Wow. Maybe I’m behind the curve. And certainly this hit a nostalgic nerve with me today, but… have you seen DarkRoom (for Windows) and WriteRoom (for Macs) old-school word processor simulators? I’m in love. And maybe the newness will wear off soon enough.
I don’t care. I learned to type on an old, electric typewriter. Sure. But at the same time, I was learning to finger type my way through programming in BASIC. That was the fall of 1989. Ouch. Should I type that here? Well, if you know anything about the history of computers, you can probably guess that I learned on an Apple IIe. I loved that computer. I miss it. It was the last one I worked on (actually, the only one I worked on) before I moved on to a GUI Mac in 1993.
Since I’m working on a Vista machine, I had to go with DarkRoom, but the original idea (big surprise) was the old-school simulation for the Mac called WriteRoom. I only downloaded it today, and it isn’t going to become my go-to word processor or anything. But for the past couple of months, I’ve taken to composing my blog posts and other various minor tasks (reading code, or working on long emails, for instance) in WordPad. It opens so fast and is so nice and simple. I would have gone all the way to the stripped-down ASCII type of NotePad, but it’s just so unattractive. And WordPad and NotePad are both Microsoft products which is a huge political drawback for me, too. But DarkRoom is perfect: Fast. Efficient. Free. ASCII. Nostalgic. And techie. Yes!
Oooohhh how I yearn to be sitting in front of that machine again as a kid. Eventually, I’ll probably get a headache from eye strain. But already, I’ve got the impulse to write my friends Lars and Ole and talk about old times playing “Micro League Baseball” in my Mom’s home office. I remember learning to hack the statistics to make Don Mattingly and Dwight Gooden into super human athletes. The 5.5″ floppies straining under the weight of 8-bit programs like Donkey Kong, Lode Runner, and the Oregon Trail.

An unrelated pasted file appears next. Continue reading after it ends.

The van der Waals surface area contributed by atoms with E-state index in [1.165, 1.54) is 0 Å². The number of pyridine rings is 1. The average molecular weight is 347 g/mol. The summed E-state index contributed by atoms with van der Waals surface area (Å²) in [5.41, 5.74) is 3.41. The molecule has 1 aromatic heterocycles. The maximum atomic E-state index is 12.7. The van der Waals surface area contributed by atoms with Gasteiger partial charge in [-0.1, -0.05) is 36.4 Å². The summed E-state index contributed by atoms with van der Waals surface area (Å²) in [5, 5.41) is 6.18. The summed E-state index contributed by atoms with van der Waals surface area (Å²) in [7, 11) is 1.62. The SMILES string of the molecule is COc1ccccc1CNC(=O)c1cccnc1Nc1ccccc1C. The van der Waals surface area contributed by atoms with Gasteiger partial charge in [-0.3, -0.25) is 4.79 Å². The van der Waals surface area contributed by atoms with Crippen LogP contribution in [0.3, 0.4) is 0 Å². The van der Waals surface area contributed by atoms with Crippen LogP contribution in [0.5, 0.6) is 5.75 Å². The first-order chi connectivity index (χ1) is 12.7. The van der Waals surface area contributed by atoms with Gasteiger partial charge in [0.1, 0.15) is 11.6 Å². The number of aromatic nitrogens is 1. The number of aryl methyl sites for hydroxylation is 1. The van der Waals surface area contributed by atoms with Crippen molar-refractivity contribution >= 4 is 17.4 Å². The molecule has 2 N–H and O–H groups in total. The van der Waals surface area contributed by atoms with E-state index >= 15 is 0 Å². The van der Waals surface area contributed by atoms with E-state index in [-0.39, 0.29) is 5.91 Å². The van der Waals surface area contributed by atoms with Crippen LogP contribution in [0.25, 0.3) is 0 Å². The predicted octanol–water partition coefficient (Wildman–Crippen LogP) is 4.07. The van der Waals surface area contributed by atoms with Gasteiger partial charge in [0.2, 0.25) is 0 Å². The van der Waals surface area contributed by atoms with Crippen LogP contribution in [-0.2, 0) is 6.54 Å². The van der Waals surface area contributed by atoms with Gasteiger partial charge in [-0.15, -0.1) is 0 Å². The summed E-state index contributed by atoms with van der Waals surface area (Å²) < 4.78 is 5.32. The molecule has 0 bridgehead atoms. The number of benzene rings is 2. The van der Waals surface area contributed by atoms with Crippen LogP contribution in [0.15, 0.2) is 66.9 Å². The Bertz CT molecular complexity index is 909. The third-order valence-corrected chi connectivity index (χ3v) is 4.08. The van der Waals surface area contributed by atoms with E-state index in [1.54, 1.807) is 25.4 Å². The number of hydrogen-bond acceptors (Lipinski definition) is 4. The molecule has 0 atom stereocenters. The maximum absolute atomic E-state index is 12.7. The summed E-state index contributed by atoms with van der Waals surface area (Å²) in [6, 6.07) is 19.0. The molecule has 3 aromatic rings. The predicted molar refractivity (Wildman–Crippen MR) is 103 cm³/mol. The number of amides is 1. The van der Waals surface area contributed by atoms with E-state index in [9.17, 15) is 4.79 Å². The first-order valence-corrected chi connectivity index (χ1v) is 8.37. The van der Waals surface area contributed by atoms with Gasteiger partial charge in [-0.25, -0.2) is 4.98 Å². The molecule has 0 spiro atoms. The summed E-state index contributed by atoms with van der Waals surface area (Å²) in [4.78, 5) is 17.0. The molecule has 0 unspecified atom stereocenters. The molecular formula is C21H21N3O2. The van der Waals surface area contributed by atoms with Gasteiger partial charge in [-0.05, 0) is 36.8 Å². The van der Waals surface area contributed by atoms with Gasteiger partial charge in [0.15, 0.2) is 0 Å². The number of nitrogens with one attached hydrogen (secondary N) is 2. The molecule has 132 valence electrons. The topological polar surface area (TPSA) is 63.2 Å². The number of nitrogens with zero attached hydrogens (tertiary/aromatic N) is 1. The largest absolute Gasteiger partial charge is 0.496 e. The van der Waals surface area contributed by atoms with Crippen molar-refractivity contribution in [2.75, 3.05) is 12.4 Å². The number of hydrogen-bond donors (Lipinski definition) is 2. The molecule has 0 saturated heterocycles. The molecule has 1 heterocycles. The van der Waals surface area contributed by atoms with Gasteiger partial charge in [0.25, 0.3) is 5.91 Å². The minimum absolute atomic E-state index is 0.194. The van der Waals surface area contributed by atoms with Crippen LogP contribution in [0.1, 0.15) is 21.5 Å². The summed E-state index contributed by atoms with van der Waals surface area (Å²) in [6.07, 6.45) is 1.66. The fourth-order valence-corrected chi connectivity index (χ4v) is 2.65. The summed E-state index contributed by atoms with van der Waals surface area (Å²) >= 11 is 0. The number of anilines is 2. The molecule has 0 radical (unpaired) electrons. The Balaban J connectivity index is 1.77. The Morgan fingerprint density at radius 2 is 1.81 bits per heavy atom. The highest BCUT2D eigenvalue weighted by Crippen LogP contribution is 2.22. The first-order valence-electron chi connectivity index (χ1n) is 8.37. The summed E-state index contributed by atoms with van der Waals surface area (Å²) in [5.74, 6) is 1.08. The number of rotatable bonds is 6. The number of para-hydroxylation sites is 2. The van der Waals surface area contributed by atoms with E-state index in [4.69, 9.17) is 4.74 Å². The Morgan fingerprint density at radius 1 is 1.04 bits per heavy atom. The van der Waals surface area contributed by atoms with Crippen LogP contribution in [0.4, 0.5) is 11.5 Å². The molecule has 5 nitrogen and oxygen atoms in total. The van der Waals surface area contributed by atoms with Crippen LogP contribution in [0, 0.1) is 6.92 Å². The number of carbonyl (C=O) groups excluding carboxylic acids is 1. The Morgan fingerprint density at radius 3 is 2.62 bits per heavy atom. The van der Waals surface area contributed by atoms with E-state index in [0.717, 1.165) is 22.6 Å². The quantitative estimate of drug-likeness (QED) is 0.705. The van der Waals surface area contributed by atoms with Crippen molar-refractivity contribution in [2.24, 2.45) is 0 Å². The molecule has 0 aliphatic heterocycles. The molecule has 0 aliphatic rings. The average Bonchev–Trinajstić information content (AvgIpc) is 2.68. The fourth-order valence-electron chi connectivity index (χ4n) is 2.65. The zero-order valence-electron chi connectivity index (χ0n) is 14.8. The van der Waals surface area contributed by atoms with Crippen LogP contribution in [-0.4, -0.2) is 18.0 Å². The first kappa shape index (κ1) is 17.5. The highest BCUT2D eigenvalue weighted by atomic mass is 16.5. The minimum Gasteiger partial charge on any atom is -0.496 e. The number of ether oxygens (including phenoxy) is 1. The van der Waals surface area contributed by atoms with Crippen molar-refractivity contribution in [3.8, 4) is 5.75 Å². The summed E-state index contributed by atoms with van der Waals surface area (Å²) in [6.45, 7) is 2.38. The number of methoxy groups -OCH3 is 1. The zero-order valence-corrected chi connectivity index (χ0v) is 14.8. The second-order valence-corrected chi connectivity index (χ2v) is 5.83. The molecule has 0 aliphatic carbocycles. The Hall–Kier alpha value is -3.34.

I hadn’t thought about this until now, but I remember writing my mother’s obituary and eulogy on that computer in 1995. The dot-matrix printer was so loud and jammed all the time. I remember using Print Shop to make the banner I draped over my car (parked in front of our high school) on the first day of the Gulf War (Desert Storm) in 1991. I remember writing my first essay where I wrote an essay that I thought might get me into trouble: something relatively sympathetic about Mein Kampf. Yikes.
So there it is: Amnesia Lane. Green on black. No mouse. Just words, arrows, and shortcut keys. I can’t wait.